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Hall Effect Relocated

  1. Nov 1, 2004 #1
    Hall Effect!!!! Relocated

    Hey guys, I'm having a little confusion. Have spent too much time in trying to work through this. . .

    In performing the Hall Effect experiment, I took data of the Hall voltage versus Temperature. I performed this three times for different fixed B, magnetic fields. The conversion factor for temperature (degrees celsius) to volts is 40 microvolts/Kelvin (not even sure if we use this here?). In the attachment there is a graph of vH vs. T for some B. I feel like I am a blind mouse, I'm confused as to what I am to derive from this relationship. Perhaps the resistivity relationship, but again, not sure. If anyone has any insight I would be most thankful.

    I have completed another portion of the experiment vH versus B (for fixed T). Here I obtained a linear relationship. From this I could easily calculate the Hall Coefficient, RH. So I have that completed; its the former that is giving me trouble.


    Attached Files:

  2. jcsd
  3. Nov 1, 2004 #2
    It is conventional to have the independent variable (temperature in this case) on the horizontal axis.

    Looks like a semiconductor, the number of carriers increases with temperature, as does the conductivity.
  4. Nov 1, 2004 #3
    Thanx for your reply. What you mentioned is actually how I initially began my analysis, the only problem here with Temperature on the x-axis and hall voltage on the y-axis is that there is a gradual increase, a maximum reached, then a decrease (even as the temperature is steadily increasing). But now, in considering this, perhaps this peak has to do with the intrinsic and extrinsic behaviors of the temperature, in relation to the # of carriers. If this is true, I still don't know where to begin here there. . .

  5. Nov 1, 2004 #4


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    Please do not double post.
  6. Nov 1, 2004 #5

    Dr Transport

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    First of all, what is the material you are measuring????? I assume that you are measuring a semiconductor, from there we can help you determine whether or not it is p-type or n-type. I suspect that your data is showing classic scattering mechanisms, impurity at low temperatures and optical phonon at higher temperatures. There is a "simple" explanation for the trends you are seeing.

  7. Nov 1, 2004 #6
    At high temperatures the Hall effect in semiconductors goes down also because the positive and negative carriers have opposite signs of the Hall effect. The sign may reverse when the sample reaches the intrinsic region.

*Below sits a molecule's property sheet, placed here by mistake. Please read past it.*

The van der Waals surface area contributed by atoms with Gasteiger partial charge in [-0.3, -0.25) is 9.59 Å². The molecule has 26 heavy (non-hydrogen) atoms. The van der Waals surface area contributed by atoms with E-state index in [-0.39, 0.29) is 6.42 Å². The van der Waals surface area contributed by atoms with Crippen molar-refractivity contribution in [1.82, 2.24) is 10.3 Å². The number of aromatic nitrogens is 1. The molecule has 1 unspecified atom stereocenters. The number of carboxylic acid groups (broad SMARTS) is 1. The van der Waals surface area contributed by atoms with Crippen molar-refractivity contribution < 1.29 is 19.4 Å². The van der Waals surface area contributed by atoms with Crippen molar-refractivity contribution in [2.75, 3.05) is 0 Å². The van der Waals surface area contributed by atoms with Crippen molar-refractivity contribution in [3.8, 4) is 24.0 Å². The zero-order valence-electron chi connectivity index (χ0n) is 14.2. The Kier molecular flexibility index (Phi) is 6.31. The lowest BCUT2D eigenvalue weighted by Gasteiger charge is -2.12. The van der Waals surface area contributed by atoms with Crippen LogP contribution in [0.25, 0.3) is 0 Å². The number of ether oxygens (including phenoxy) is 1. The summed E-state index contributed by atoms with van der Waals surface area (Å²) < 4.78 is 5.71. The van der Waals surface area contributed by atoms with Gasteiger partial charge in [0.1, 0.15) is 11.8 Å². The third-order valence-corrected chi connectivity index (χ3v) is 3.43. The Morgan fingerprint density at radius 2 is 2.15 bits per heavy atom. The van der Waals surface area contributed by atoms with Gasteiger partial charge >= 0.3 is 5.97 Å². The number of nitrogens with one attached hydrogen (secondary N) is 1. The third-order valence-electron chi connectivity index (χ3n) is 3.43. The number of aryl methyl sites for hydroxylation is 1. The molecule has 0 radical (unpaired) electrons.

But I do not know how to explain the increase in the beginning.
  8. Nov 1, 2004 #7

    Dr Transport

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    Doping aside, scattering at low temperatures takes 2 forms, neutral impurity and acoustic-phonon scattrering. Acoustic phonon scattering decreases with increasing temperature, impurity scattering increases with temperature, hence the increas in voltage as T increases. Look in any solid state text that has a significant amount of material about semiconductors. I can think of one off of the top of my head, Tranport in Compiund Semiconductors by B.R. Nag or The Physics of Semiconductors by Yu and Cardona. Both treat electronic transport very well and will give you clues to solving this problem. At some point, the phonon scattering and ionized inpiurity scattering takes over and voltage decreases again.

  9. Nov 2, 2004 #8
    Thank you Transport, I will see if the university has that book or any other semi-conductor text. I did fail to mention that the "Hall element" here is a p-type semiconductor, Germanium. But, so it is NOT abnormal to see an increase (in dt) then a decrease (in dt)? Okay, even with the text I have or what I have researched I still cannot determine what I am supposed to derive from the Temp vs. VHall relationship (maybe this is so because this is very elemental that it is not worth mentioning?). But I do understand your concepts (intrinsic-extrinsic), just don't know where I am supposed to go from here. If there's anything you can add, that would be great. If not, thank you for your help!

    Hannah :frown: :redface: :frown:
  10. Nov 2, 2004 #9
    Maybe I should not help you this much, but there is a link to a relevant .pdf-file on
  11. Nov 2, 2004 #10
    Hahahahah! Yeah, you shouldn't have given that, that's the one our professor gave my partner and I! The exact one. Look's like I'm just gonna have to bug him then . . . Thanx so much for helping me. I'm obviously lacking some sort of knowledge here.

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